Everyone remembers the first anime they watched, either a childhood memory of Saturday morning Pokemon or delving deep into the medium as a teenager with shows like Full Metal Alchemist or Dragonball Z. First impressions are the most important factor when trying something different and watching a sub-par show can leave a poor taste in your mouth and turn you away from anime forever. Or you can be like me and enjoy watching terrible shows because you know nobody else will. Regardless, I’ve put together a list of shows that I think are perfect for newcomers to anime.
My Hero Acadamia
Powerful storytelling, detailed visuals and cool powers
13 Episodes | Action, Super Power | Aired Spring 2016 | Produced by Bones
Unless you’ve been living under a rock for the past decade, you’ll be aware of the current storm that is Superhero Movies. Triple A studios pumping out their shared universes faster than critics can give them unfair reviews, pretty much every comic book hero (and villain) has some sort of feature length to their name. So why am I telling you all of this? Well you see, they’re successful for a reason. This concept that humans have the potential to be more than we can already achieve, saving the generic public like us sparks a childish sense of wonder in a large majority of people. But the interesting part is, I’m not a huge fan of superhero movies.
My Hero Academia revitalised that spark for me, never before have I felt so connected to a “Super-Human” archetype which is absolutely huge. The reason I recommend this show to newcomers of the medium is its heavily western influences and gripping storytelling. Boring and non-engaging plotlines are possibly the biggest reason consumers will lose interest in completing a show and that’s fair across all media. However, this is so prominent with anime as western viewers will more than likely be reading subtitles in order to follow the show, providing an extra layer of attention required to thoroughly enjoy what the story has to offer. To give my personal experience, I planned to work on another article at the time of watching this show but ended up delaying it due to the powerful enthralment Hero Acadamia has. Accompanying this with cliffhangers that hit every time, an absolutely flawless soundtrack and a wide variety of “Quirks” that massively influence character personalities, this show is not only one of the strongest of 2016, but a fantastic method of showcasing the potential of its art form.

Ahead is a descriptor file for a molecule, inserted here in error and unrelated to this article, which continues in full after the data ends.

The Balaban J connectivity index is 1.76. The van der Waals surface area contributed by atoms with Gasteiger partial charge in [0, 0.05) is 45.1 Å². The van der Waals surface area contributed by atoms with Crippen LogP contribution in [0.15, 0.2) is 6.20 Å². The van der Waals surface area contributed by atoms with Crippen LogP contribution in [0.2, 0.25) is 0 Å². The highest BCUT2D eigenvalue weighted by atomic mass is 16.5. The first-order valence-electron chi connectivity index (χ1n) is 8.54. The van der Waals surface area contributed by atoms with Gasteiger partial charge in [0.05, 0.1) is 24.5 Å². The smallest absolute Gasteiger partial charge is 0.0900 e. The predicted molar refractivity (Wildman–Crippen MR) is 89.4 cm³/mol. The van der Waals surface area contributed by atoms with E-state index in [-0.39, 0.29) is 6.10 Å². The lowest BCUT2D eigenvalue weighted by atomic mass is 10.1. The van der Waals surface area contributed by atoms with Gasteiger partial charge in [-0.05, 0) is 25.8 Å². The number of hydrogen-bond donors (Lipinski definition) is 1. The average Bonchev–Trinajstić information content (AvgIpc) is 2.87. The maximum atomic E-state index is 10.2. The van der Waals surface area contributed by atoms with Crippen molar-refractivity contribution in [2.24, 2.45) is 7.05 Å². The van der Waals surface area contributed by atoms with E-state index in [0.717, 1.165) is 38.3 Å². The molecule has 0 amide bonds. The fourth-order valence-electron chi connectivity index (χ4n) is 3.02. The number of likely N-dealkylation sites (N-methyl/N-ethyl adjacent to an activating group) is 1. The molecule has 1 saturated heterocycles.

Code Geass: Hangyaku no Lelouch
An enthralling story conveyed through never-ending war
In the not so distant future of 2010, (The show was made in 2006) Japan is under siege defending its nation from the powerful military nation of The Holy Empire of Britannia. In a swift defeat to their superior enemy, Japan is re-branded as “Area 11”, but strong resistance of its proud and honourable people prove that the fight is far from over. Wielding mechanised war-frames capable of immense destruction, there must be one to lead this band of rebels, Lelouche Lamperouge.
Reaching a middle ground between being too short it disappoints and too long that it’s overwhelming, (Stop thinking about that) comes Code Geass. Spanning two seasons with a total of 50 episodes, I can honestly say that this show earns every minute of that run time. Code Geass is a series that is difficult to define within a few genres, showcasing clever and unpredictable writing, breath-taking battle sequences and exquisite sound design, it’s one of the most memorable stories I’ve experienced. Each character crafted and developed at a perfect pace and in such a brutal and unforgiving world, nobody is safe. This show will toy with your emotions and throw so many twists at you that with every life-threatening situation you’ll be on the edge of your seat praying that your favourite character has what it takes to best the seemingly unstoppable force of Britannia.
Hilarious comedy bundled with flawless animation
13 Episodes | Comedy, Sci-Fi, Space | Aired Winter 2014 | Produced by Bones
Here to prove that anime is definitely not just for children, Space☆Dandy utilises adult themes to create excellent comedy. Following who is quite possible the universe’s worst bounty hunter, Dandy is a cocky yet proud character looking to get rich and famous by snagging a never before registered alien life form. Unfortunately for him, his confidence vastly exceeds his abilities and with a lacklustre crew of a small repair droid named QT and a cowardly alien nicknamed Meow, their rate of success leaves a lot to be desired.